SEATTLE — Oceanographers hope to learn more about the structure of the Earth with the help of a new portable drill to bore holes in the ocean floor.
"It's a tool that we've needed badly," said Don Pryor, part of a federal team exploring the economic potential of the ocean floor. "This new drill will give us the opportunity to get cores from the deep sea, which we simply have had no means of getting before."
The new drill, to be built in August, takes advantage of state-of-the art mining technology and laboratory drilling techniques. It can operate as deep as 18,000 feet and was designed to be handled with a 0.68-inch cable, standard on research ships, that is strong enough to lift the one-ton rig. Placement will be controlled by a sonic-navigation network and a remote TV camera.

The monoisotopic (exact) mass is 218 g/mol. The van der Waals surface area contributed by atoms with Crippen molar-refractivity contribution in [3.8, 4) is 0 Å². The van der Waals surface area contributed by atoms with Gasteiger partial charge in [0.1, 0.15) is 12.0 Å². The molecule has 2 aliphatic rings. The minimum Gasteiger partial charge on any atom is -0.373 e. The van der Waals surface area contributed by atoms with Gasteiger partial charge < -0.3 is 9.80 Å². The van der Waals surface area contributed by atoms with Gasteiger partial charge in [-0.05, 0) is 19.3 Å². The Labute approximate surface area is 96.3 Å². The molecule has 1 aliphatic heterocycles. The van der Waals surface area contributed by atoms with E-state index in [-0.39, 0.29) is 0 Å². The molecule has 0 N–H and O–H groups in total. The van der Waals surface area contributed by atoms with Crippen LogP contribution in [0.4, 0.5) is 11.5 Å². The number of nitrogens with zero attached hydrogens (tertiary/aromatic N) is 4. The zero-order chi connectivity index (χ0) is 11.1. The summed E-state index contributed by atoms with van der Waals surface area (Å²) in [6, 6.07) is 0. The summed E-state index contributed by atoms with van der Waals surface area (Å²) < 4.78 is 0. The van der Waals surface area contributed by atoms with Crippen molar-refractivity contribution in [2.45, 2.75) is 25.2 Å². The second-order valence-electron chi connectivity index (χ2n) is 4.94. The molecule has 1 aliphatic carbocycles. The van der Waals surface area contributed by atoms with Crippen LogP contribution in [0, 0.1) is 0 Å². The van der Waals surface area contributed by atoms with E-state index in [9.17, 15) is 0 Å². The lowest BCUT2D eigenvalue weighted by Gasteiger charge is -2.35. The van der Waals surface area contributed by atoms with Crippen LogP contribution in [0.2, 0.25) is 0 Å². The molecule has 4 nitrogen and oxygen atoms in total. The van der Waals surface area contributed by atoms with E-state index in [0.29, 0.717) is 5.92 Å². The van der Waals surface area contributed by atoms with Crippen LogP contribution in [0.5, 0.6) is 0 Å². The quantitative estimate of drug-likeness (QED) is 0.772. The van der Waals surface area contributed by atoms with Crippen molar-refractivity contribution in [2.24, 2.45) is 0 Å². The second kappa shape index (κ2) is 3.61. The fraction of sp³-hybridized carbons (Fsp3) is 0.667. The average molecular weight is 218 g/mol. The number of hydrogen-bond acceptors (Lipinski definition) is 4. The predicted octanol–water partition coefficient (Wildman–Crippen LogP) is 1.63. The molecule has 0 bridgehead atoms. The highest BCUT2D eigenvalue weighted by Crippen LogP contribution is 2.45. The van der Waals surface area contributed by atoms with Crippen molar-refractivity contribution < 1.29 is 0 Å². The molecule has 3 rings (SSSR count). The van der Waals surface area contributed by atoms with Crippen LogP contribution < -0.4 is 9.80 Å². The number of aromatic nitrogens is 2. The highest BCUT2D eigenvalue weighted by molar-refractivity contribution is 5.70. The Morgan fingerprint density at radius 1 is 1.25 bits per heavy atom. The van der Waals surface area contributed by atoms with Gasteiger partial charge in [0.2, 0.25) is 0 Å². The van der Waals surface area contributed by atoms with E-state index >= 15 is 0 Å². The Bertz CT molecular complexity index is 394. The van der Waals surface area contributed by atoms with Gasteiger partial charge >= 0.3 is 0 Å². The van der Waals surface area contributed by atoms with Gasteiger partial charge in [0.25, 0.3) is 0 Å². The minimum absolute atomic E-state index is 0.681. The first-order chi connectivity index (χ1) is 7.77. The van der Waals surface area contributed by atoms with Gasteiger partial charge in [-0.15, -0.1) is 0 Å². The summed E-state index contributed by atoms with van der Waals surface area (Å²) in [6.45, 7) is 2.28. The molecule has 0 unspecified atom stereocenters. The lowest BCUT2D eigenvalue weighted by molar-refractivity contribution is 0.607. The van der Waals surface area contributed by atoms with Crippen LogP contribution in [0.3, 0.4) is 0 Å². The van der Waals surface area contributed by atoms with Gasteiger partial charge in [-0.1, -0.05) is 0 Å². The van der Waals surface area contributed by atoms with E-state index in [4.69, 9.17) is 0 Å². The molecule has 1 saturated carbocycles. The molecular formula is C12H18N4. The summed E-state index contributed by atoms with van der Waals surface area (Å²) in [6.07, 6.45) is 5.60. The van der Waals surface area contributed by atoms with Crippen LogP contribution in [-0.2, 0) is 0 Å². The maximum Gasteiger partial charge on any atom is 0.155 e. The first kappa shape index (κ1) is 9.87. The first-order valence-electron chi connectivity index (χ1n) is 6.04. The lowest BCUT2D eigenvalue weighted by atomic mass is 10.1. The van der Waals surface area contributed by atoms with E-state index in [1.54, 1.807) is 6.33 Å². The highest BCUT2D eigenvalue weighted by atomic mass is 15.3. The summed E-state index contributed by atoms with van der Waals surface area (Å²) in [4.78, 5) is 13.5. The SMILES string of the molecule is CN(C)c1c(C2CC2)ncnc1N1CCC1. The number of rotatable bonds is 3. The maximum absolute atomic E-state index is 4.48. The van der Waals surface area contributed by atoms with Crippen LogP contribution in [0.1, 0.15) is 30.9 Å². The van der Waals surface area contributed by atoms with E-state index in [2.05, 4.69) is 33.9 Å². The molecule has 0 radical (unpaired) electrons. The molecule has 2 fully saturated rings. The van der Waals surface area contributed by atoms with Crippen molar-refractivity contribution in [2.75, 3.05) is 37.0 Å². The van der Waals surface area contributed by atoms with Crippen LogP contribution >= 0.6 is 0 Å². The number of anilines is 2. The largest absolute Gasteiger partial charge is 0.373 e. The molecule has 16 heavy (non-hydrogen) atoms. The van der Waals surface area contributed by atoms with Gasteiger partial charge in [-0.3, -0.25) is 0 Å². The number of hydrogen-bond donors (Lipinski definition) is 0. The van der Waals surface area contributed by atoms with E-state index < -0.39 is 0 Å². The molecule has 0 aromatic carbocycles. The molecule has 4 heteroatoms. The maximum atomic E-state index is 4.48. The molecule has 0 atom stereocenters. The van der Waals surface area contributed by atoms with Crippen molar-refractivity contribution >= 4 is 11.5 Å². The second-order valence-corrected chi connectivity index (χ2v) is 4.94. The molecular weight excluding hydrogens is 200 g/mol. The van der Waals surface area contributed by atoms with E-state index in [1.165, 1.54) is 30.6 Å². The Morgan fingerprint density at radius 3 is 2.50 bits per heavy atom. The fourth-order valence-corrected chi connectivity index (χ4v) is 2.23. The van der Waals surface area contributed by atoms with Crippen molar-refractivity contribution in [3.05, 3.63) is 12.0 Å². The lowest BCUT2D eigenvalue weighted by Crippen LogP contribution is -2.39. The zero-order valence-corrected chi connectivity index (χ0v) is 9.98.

$500,000 in Grants
The drill was developed by Mike Williamson, a marine consultant, who got a small National Science Foundation grant in 1982 for preliminary designs. Five subsequent attempts to finance a prototype failed but a sixth, with University of Washington oceanographer Paul Johnson, won a $400,000 grant from the NSF and another $100,000 from the Office of Naval Research.